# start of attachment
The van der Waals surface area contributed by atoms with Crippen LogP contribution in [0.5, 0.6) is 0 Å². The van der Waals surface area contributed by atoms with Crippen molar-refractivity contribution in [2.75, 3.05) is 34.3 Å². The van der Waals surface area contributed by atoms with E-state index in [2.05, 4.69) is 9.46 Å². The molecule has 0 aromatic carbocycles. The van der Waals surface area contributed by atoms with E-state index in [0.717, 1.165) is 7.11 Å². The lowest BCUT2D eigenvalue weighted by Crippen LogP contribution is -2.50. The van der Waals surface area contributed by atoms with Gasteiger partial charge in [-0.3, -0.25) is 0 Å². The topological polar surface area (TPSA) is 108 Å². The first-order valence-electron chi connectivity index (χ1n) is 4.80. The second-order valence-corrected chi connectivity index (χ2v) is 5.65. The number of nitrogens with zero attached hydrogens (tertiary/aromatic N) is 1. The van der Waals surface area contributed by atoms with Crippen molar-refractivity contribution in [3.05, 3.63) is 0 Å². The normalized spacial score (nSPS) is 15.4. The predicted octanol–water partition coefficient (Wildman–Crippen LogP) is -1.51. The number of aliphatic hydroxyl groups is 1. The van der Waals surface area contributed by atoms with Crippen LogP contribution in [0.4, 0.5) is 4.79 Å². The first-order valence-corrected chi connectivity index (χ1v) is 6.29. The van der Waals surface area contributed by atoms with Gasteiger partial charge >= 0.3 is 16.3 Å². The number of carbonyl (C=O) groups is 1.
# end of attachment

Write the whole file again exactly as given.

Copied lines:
The van der Waals surface area contributed by atoms with Crippen LogP contribution in [0.5, 0.6) is 0 Å². The van der Waals surface area contributed by atoms with Crippen molar-refractivity contribution in [2.75, 3.05) is 34.3 Å². The van der Waals surface area contributed by atoms with E-state index in [2.05, 4.69) is 9.46 Å². The molecule has 0 aromatic carbocycles. The van der Waals surface area contributed by atoms with E-state index in [0.717, 1.165) is 7.11 Å². The lowest BCUT2D eigenvalue weighted by Crippen LogP contribution is -2.50. The van der Waals surface area contributed by atoms with Gasteiger partial charge in [-0.3, -0.25) is 0 Å². The topological polar surface area (TPSA) is 108 Å². The first-order valence-electron chi connectivity index (χ1n) is 4.80. The second-order valence-corrected chi connectivity index (χ2v) is 5.65. The number of nitrogens with zero attached hydrogens (tertiary/aromatic N) is 1. The van der Waals surface area contributed by atoms with Crippen molar-refractivity contribution in [3.05, 3.63) is 0 Å². The normalized spacial score (nSPS) is 15.4. The predicted octanol–water partition coefficient (Wildman–Crippen LogP) is -1.51. The number of aliphatic hydroxyl groups is 1. The van der Waals surface area contributed by atoms with Crippen LogP contribution in [0.4, 0.5) is 4.79 Å². The first-order valence-corrected chi connectivity index (χ1v) is 6.29. The van der Waals surface area contributed by atoms with Gasteiger partial charge >= 0.3 is 16.3 Å². The number of carbonyl (C=O) groups is 1.